Amelia Rosa Caldwell
ENG 272—Creative Nonfiction
Sandra Dihlmann, Instructor
Assignment: Write an essay describing a memorable place, real or imagined.
End of the World
I have no problem settling down; the control room is warm and cozy. The lazy snore coming from the rocket’s engine soothes me into calm. The trip is short, and soon the rocket’s doors open. A sky of yellow leads into a bright, deep orange, bleeding into a burgundy, meandering into a cavernous navy. Stars scatter the blue, and, to the right, I can’t miss the gaseous rings of a nearby planet. Huge, looping, faintly transparent orange and green rings surround and shadow a red, cratered planet, while swirls of asteroid belts leave their silhouettes across the dusty surface.
My eyes shift to the 900-foot rectangular metal posts that uphold this bridge where my pod has landed. The water splashes a shimmer thousands of miles under the bridge. The white concrete under foot is hard and unforgiving, though a warm wind envelops my face. Buildings grace the stilted island of city next to the bridge. Orb-like roofs and jutting lightning rods recline below the bridge; white, beige, and metallic building tops mask the city floors below. The view seems warped; the bridge is perched up high enough for me to see this spherical landscape – the ground bends around the bridge and the water runs around the horizon. My toes twist in my sheets.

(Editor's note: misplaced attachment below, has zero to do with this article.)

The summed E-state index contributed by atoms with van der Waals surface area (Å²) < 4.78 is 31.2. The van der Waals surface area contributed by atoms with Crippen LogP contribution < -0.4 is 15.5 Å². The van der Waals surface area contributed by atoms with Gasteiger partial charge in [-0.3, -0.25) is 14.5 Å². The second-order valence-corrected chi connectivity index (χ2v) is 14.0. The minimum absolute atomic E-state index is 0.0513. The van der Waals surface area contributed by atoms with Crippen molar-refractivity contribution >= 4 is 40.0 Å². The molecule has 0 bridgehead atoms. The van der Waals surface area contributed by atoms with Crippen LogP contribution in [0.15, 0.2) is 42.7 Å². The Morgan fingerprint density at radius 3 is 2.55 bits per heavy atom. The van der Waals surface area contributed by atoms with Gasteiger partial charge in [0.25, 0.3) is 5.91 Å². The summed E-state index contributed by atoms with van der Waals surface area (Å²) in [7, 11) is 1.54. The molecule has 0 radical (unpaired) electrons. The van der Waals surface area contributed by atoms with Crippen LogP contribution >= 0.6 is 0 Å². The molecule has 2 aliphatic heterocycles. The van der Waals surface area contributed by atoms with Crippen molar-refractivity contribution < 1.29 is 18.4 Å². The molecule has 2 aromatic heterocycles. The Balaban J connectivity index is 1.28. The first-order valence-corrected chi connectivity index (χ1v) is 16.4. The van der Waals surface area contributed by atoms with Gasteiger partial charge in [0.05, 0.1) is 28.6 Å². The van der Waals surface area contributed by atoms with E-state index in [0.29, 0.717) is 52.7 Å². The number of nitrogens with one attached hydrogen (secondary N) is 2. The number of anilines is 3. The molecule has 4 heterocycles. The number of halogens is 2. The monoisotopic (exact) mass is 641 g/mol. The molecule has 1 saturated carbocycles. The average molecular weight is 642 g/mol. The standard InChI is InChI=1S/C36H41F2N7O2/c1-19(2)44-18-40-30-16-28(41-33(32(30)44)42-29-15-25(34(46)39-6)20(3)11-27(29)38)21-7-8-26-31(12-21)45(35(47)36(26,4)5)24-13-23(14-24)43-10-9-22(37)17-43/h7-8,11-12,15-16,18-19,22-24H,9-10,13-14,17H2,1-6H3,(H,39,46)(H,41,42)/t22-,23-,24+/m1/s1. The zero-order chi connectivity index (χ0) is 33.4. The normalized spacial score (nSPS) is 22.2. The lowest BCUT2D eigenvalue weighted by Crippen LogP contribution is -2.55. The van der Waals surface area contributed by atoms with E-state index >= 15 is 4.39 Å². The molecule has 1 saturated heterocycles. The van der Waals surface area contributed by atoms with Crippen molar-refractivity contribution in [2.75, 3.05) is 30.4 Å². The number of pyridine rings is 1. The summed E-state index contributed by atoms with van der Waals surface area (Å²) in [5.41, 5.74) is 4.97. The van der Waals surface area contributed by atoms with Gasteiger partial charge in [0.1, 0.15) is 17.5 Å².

Suddenly this planet seems much smaller as a highpitched sound screams over the landscape, followed quickly by racing stripes of fire. Embers stream across the evening skyscape while panic closes my throat. Large molten pieces of rock are falling towards the ground, and the red glow of the ringed planet moves hauntingly closer. I imagine feeling the hot, dusty tornadoes of the red planet as the ground slowly orbits.
My eyes search for my pod as the ground cracks and crumbles to life. I envision a skeleton of bridge falling and sinking into the contaminated water thousands of miles below. A woman’s scream is muffled as fire breathes itself through one of the city’s taller buildings. Miles away, part of the gigantic bridge has already fallen off; the metal posts shake and tremble under the extra pressure. Searching, searching for the rocket. I’m drowning in a sweaty piles of sheets.
I can’t recall when I first started having these dreams, or when they began to consume my waking thoughts. The place is not always the same, but the fear is. It sends me through space and propels me back into an everyday life that I can’t shake loose from my sheets. Have I become so fearful that I am no longer able to dream? That my nightmares are my reality?